This archived forum used to be called 'Peatarian' (in reference to Ray Peat).

Turmeric: Peat or not Peat

Well. I had an extremely long post with about 50 studies about turmeric/curcumin until my IPad refreshed and deleted it. However, I will not give up! I am, though, going to summarize what I had in my previous post and I can provide the specific references if you guys are interested. Here it goes.

Turmeric is a Indian spice with numerous reputed health benefits. Studies have confirmed most of these benefits. It has been shown to be powerfully anti-inflammatory (through a variety of mechanisms, Nf kappa beta, cox-2, etc), neuro-protective, protective against Alzheimer's and Parkinson's disease and protective of mitochondria. It also seems to oppose estrogen, increase insulin sensitivity, improve glucose homeostasis, defend against cancer, activate detoxification pathways, increase brain neurogenesis and neuroplasticity through upregulated Brain Derived Neurotrophic Factor, act as an anti-oxidant, reduce lipid peroxides, increase glutathione levels, reduce expression of Nitric Oxide Synthase and neutralize existing nitric oxide radicals. Furthermore, studies have round that it is profoundly anti-depressant (as in as effective as Prozac without the side effects). It reduces the period of immobility caused in rats after the stress-swimming test and increases concentration of dopamine and noradrenaline in rats which have had it lowered from chronic stress.
All of these effects are very pro-Peat, are they not? One problem, however, is in the same studies that showed reduced period of immobility (learned helplessness), reduced stress and increased dopamine/noradrenaline also showed increased brain concentrations of serotonin. How is this possible? I thought serotonin promoted depression/inflammation but here, a strongly anti-inflammatory and anti-depressant herb which fights learned helplessness actually increases serotonin? I'm very confused. Any thoughts would be greatly appreciated!

asked Mar 12, 2014 by QiGuy1997

Apparently tumeric, while purportedly having many benefits, also contains some strong toxic substances. I had some this morning and have felt tired and groggy all day. I think it should be used on an individual basis.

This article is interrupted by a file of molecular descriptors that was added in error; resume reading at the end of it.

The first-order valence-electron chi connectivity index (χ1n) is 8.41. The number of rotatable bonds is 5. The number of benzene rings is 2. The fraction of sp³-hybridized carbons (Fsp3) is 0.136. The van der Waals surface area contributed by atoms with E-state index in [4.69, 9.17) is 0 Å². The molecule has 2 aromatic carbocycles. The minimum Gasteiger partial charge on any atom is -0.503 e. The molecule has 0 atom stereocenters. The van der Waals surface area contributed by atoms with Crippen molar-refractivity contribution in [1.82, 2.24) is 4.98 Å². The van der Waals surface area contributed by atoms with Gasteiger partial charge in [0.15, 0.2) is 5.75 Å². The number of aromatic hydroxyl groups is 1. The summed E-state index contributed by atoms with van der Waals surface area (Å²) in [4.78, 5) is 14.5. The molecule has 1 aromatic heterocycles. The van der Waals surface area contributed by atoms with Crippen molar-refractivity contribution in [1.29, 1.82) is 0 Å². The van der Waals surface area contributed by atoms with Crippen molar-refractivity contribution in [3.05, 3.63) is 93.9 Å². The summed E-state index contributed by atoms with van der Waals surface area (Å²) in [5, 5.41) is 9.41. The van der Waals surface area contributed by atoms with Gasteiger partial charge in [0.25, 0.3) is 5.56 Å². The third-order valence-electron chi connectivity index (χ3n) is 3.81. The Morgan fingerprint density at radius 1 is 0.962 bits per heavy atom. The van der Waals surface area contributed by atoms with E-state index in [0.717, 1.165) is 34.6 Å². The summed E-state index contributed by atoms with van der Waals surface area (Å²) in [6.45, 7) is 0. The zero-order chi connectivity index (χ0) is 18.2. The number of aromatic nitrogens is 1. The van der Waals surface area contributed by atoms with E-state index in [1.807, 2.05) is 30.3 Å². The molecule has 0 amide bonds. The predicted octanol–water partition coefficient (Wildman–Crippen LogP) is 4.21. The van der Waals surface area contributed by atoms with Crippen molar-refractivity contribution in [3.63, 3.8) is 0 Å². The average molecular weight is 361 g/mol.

Serotonin is a stress hormone, and like estrogen, can produce a false sense of euphoria when elevated. Long-term that effect will wear off. Similar to how SSRI's are not effective, but actually counter-productive, long term in depressed individuals.

4 Answers

Ray Peat is not pro-spicy, it's up to you if you want to use it or not.

answered Mar 13, 2014 by Health
edited Mar 13, 2014 by Health

turmeric is a relatively versatile and universal medicine for most things. Just like any medicine, bitter, or herbal substance it comes with side effects or can be overdone...either at once or over time. Its has slightly anti-inflammatory properties, meaning it can help lessen pain, pressure, and high also helps bulk stool, and cough up and loosen phlegm. However, for me, its kind of rough and can lead to that typical 'yellow liver' style effect, similar to any other detoxifying but intense or liver demanding substance. A dry feeling, in the skin, saliva, eyes...and perhaps even some burning in the gut, and it doesn't always pass comfortably. If it was all I could get or had in certain places or situations, I might use some...but because other herbs with similar properties are available, I tend to pretty much never use turmeric

answered Mar 13, 2014 by pboy

I think I heard Peat in a radio show (can't remember which, sorry) say that curcumin chelates iron and aids in its removal from the brain and other tissues, which is why it's protective against degenerative brain disease, (I guess this may be a reason why Alzheimer's is rare in India).

answered Mar 13, 2014 by samtaylor

Ya, it does.Plus it increases BDNF and increases brain removal of amyloid plaques.

I just took a few capsules.  I might feel a little strange, not sure.  Thanks for the info.

Is serotonin really so bad?  Indians use turmeric daily.  They seem OK.
answered Apr 6, 2015 by darth mall